As anti-government protests in Syria showed no sign of abating, the U.S. State Department Monday denied that it was seeking the regime’s ouster.
It is not only the economy that fuels Arab protests, but justice, honor, and pride.
Contrary to popular opinion, there actually is a pro-Palestinian undercurrent to the recent Middle-Eastern protests.
With Libyan government forces advancing towards the rebel capital of Benghazi, the time for possible military intervention by the U.S. and its NATO or other allies appears to be running short.
Just how American bullets make their way into Bahraini guns, into weapons used by troops suppressing pro-democracy protesters, opens a wider window into the shadowy relationships between the Pentagon and a number of autocratic states in the Arab world.
The Western world finally sees real Muslims in action.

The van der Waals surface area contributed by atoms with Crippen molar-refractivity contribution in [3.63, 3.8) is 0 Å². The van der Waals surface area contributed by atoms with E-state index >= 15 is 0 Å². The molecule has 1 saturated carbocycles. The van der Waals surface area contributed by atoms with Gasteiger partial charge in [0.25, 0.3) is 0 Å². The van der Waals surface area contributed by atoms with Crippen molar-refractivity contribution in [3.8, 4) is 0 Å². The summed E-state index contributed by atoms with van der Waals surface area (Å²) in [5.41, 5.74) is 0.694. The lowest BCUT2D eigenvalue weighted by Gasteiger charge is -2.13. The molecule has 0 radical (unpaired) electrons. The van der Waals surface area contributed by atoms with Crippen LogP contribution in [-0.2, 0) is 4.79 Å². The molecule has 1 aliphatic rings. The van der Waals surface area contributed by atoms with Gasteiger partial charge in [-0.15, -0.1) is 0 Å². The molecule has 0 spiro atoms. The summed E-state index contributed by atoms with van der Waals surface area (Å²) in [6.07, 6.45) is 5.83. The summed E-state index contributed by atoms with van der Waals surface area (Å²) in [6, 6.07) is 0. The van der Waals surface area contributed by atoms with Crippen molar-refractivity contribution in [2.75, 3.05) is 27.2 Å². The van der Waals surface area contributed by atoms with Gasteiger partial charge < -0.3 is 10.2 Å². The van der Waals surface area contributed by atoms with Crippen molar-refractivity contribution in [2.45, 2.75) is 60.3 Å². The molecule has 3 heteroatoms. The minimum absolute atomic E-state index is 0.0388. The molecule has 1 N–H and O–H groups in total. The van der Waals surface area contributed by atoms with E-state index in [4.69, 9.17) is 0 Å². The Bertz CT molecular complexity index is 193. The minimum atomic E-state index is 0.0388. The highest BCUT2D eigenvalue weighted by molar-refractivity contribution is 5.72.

In a distinct echo of the tactics they pursued to encourage U.S. intervention in the Balkans and Iraq, a familiar clutch of neo-conservatives appealed Friday for the United States and NATO to “immediately” prepare military action to help bring down the regime of Libyan leader Muammar Gaddafi and end the violence that is believed to have killed well over a thousand people in the past week.
Seeing Arabs demanding something we were convinced was the birthright and property of the West, of the United States in particular, has to send a shiver down anyone’s spine.
Amid the continuing stand-off between protestors and the Egyptian government, the administration of U.S. President Barack Obama appeared Wednesday to be losing patience with both President Hosni Mubarak and his new vice president, Gen. Omar Suleiman.
“Tunisia is known for exporting olive oil and deglet nour dates but is pleased to add revolution as one of its principal items of export.” Revolution will be Tunisia’s only around-the-clock and never-out-of-stock, free-of-charge export item. It is its only Marshall Plan for fostering homegrown democracy across the Arab world. Let it be so.